Building Linux L3 switch/router on x86 – Part1 – Introduction
September 1, 2011 1 Comment
1) What new does your project bring?
But if you want to know how to build our own Linux Multilayer switch/router from scratch, the next few parts of the tutorial have been written for you.
2) If it does not offer anything new why should I waste my precious time?
Firstly, it is about getting knowledge. Even if you are an experienced Linux user, they are some specific problems mentioned that could get your attention.
Secondly, no one forces you to read ;-)
3) Why not to use a ready-to-run free Linux router distribution such as Vyatta Core?
It is also an option you might consider. Vyatta is a professional network solution with its own OS. Running it is much more about getting knowledge about networking than building your own Linux router.
4) OK, you’ve got me. What do you hide in there?
Part2 – CentOS 6.0 Installation
5) What kind of hardware do I need?
An old Petium III with two Ethernet card and one Wireless card should be enough. The minimal RAM is 512 MB and 20 GB HardDrive disk. I recommend a computer with 1024 MB RAM and two 20 GB HardDrive disks for creating RAID-1 device. To have enough ports for end user connection three Ethernet cards should be available – one for WAN connection and two for LAN. As we are going to create an Access Point, our wireless card must be compatible with Linux and a linux driver must support AP mode. Please, refer to the following URL web shorcuts:
Linux Wireless LAN Compatibility:
Linux drivers for Wireless cards:
6) What about your hardware?
- CPU Intel Pentium III – 733Mhz, freqence ranges [500 - 1000]MHz, running 733,6 Mhz (5,5 x 133,4 Mhz)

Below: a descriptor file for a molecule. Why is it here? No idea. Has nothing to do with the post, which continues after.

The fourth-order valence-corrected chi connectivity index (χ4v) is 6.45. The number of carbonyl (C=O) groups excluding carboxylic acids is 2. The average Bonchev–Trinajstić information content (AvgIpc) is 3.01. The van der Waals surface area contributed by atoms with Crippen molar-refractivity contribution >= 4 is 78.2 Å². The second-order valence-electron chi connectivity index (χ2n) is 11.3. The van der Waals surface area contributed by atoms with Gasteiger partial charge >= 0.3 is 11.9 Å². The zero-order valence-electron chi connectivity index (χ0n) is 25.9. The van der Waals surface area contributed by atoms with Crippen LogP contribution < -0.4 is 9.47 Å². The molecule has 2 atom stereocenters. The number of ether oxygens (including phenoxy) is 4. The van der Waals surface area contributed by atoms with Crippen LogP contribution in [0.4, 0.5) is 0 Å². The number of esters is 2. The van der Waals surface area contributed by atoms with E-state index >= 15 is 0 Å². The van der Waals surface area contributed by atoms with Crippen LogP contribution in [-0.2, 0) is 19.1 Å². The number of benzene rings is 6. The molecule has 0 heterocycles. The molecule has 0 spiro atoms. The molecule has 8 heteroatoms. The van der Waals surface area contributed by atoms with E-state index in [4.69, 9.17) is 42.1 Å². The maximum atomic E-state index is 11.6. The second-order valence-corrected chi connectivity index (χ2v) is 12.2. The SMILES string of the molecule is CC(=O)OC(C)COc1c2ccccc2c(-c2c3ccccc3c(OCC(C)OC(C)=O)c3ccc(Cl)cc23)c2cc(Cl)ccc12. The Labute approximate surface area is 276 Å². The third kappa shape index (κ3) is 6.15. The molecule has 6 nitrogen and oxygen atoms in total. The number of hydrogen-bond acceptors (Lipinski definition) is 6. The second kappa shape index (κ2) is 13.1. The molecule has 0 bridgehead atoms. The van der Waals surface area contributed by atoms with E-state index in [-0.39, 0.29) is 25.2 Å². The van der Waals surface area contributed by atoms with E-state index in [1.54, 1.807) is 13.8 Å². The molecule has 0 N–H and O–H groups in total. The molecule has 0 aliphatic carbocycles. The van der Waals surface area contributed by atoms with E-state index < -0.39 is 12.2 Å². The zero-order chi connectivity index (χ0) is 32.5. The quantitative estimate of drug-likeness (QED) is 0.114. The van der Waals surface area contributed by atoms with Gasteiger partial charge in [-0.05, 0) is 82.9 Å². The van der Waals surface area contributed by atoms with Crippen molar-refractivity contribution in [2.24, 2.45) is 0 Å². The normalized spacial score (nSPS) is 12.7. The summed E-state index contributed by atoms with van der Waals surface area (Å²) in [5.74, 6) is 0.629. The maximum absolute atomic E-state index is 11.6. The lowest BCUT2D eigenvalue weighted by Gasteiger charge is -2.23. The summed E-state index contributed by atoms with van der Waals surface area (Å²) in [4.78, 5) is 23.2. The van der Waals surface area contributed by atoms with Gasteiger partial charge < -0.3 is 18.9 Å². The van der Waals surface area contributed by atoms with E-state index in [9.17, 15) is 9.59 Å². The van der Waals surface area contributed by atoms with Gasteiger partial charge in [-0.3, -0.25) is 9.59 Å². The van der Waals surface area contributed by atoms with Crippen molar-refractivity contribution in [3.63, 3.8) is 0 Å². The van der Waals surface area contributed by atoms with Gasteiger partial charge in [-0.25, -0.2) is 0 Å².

- Mainboard Model – KOB 635T FSX
- Mainboard Chipset – SiS 635T
- Memory – 2 x 512MB PC3200 DDR400 RAM 184 PIN NON ECC
- Video Chipset – NVidia Riva TNT2 M64, 32MB
- Hard Drives
- ST380011A 80GB
- ST3204231 20GB
- CD/DVD HL-DT-ST DVDRAM GSA-4163B
- Network Controllers:
7) What if I don’t have stuff to play with?
Use virtualization software instead of real hardware. They are great virtualization tools available such as Qemu, KVM or VirtualBox. Choose the one and create a new Virtual Machine. Install GNS3 software and import the Virtual Machine to GNS3.
One big benefit of GNS3 software is that with just few clicks you can create a functional topology of virtualizated nodes connected with links together. GNS3 also allows you to connect your topology to the real network.
In actual version 0.8.1 it GNS3 supports Dynamips, Qemu and VirtualBox.
8) What are we going to install?
Features, Services and Software version:
- CentOS 6.0 – with software RAID-1
- Linux switch – Openvswitch project, 1.2.0
- Wireless software Access Point – Hostapd, 0.7.3
- PPoE client – pppd 2.4.5
- NAT, Firewall – iptables v1.4.7
- DNS server - BIND 9.7.0
- DHCP server – isc-dhcpd-4.1.1-P1
- Samba 3.5.4-68
- NTP client/server for LAN – 4.2.4p8
- DDNS client – 3.8.1
9) What does the strange name “swouter” mean?
Basically, I named a Linux box – the “swouter” because it is Layer 3 switch with routing capabilities.
10) Do I need something else?
Nope. But an internet connection and your patience will be really helpful.
I hope you find it useful.